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What are the Causes?

What are the Causes?

What are the Causes of Crime?

Why Peter did it?

What was going on in his mind and his life that might have influenced his actions?
We can look at theories from a psychological perspective and a sociological perspective to try to understand why someone commits a crime.

Taking a “Psychological Approach”, for example, we might consider:

  1. Peter is simply undisciplined; prison is an appropriate way to instil discipline in Peter. To prevent behaviour like Peters’ society needs more police with greater social control. Punishment should be severe to act as a deterrent to others.
  2. Peter made a choice to steal some food, and perhaps he gets a 'buzz' by breaking the law. Society needs to protect itself from this type of behaviour, ‘crime can’t pay’. Punishment must be strict, while being consistent. Prison is for punishment not rehabilitation.
  3. Peter lacks 'socialization' (he doesn’t know how to ‘behave’ properly in society) and education; this needs to be corrected through rehabilitation programmes inside or outside prison. Emphasis should be on educating Peter about right and wrong, only when he is rehabilitated should he be released.

Other theories focus on society, that is to say, they look to the social positions which people occupy. These positions may place conflicting demands on people which they have no legitimate way of meeting. These are from a “Sociological Approach”. For example:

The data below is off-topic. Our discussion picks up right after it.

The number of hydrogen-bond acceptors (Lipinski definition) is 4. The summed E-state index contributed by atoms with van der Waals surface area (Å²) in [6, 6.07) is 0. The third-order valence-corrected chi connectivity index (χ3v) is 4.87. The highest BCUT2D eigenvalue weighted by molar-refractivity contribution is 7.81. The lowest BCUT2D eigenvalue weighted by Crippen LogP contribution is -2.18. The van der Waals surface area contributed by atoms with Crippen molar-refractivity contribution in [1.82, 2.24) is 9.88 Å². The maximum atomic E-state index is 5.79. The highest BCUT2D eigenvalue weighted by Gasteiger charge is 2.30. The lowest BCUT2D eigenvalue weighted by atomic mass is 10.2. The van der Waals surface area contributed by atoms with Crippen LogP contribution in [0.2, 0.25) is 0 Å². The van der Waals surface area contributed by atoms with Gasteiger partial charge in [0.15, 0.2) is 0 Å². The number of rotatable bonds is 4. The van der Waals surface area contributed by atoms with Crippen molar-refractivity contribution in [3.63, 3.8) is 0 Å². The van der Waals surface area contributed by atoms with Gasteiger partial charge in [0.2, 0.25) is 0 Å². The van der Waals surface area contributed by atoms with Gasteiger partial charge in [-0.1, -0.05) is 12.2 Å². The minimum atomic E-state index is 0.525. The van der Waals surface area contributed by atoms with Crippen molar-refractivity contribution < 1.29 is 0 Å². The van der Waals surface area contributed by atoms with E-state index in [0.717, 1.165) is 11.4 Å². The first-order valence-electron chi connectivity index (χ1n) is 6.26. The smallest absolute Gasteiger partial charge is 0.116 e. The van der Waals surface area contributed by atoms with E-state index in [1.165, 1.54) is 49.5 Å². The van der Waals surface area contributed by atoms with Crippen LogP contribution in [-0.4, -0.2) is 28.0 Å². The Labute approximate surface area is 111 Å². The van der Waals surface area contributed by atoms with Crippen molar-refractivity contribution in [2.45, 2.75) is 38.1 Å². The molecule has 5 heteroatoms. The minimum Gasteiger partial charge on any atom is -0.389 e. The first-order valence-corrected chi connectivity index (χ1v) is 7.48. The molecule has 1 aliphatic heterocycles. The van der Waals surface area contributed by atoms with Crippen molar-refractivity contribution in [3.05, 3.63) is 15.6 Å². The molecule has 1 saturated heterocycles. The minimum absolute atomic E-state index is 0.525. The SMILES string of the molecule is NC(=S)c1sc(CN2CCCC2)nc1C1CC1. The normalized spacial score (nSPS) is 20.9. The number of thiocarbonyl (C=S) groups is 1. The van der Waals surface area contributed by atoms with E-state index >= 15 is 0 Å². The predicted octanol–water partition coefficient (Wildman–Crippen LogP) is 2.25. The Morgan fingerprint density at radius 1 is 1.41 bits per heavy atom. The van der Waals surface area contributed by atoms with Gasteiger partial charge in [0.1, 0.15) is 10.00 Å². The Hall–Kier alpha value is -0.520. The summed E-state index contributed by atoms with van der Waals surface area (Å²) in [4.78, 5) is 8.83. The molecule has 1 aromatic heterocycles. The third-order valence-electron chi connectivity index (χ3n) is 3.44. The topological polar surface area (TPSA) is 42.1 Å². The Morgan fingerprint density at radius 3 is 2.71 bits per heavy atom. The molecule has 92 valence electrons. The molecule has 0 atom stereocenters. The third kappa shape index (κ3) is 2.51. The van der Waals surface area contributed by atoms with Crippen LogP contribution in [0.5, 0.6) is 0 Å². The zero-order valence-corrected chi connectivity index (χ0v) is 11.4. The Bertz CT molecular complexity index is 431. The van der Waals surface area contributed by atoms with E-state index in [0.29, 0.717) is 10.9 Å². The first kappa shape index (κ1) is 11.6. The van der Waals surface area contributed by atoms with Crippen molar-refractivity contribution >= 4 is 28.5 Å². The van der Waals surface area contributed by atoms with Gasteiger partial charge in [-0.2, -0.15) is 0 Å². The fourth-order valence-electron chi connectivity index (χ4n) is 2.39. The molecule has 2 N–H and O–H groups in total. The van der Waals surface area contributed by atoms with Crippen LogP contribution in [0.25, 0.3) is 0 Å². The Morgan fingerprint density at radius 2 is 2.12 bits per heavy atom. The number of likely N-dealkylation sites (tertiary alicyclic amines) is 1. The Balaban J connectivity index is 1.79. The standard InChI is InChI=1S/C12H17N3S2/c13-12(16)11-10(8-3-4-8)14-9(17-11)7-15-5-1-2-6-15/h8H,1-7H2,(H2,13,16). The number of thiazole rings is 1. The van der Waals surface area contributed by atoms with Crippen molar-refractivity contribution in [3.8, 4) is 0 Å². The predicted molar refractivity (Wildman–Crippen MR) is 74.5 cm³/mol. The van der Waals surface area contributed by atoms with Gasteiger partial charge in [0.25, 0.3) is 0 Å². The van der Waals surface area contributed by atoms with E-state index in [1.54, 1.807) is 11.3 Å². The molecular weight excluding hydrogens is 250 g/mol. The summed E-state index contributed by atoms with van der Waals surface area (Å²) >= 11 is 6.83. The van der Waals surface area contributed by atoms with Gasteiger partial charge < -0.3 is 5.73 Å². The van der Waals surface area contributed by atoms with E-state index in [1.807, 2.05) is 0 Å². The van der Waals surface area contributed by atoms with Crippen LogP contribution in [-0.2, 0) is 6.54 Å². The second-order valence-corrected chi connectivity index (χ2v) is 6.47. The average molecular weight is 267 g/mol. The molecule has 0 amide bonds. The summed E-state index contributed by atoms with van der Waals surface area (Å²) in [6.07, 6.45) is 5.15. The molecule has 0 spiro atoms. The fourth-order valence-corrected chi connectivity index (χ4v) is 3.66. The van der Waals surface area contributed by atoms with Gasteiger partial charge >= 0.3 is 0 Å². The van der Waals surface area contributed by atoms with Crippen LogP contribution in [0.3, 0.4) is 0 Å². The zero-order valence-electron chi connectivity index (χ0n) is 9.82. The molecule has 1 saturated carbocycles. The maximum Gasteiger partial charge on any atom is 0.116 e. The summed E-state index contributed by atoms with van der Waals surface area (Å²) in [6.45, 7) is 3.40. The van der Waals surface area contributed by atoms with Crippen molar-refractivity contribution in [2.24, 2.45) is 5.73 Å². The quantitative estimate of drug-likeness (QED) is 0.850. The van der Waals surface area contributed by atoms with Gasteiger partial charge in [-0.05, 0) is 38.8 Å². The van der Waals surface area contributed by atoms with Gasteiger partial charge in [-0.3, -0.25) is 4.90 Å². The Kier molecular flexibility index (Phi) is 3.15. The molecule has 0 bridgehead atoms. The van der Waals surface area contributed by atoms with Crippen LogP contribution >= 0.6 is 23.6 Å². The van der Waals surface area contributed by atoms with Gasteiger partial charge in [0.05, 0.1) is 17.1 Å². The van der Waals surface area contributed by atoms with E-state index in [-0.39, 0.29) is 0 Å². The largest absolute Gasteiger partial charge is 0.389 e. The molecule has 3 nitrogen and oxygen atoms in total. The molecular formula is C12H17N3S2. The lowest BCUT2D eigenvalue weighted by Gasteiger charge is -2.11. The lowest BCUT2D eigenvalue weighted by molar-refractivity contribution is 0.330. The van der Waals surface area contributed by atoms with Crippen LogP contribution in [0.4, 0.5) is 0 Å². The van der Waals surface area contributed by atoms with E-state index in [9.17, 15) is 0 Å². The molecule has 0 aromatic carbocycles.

1. Peter has been in trouble from an early age and has been 'labelled' as deviant (trouble maker) by society. Peter has internalised this labelling (he himself believes that he is a trouble maker), and believes himself to be 'bad'. The important thing is to try to undo the effect of this labelling, and to deal with the issue outside the criminal system. Putting Peter into prison is not the answer as will re-enforce the notion that Peter is deviant.
  2. Peter has missed out on the chances that most children in society get, and to be alienated from a society that puts a whole lot of goals (cars, big houses, etc.) beyond his reach. Peter can’t afford the things society espouses as being important, so he steals. What Peter needs is training in employable skills, and a 'leg up' into a job. Punishment is not what’s needed, but education and training.
  3. Peter is a victim of a 'system', where society needs to exclude failed outsiders in order to define successful insiders. Crime is a meaningful response to a lack of hope. What is needed is social reform and opportunities for Peter to succeed such as education and employment. There is no point in punishing Peter, but to teach him skills that will be useful in seeking employment.

Next: "Who goes to Prison?"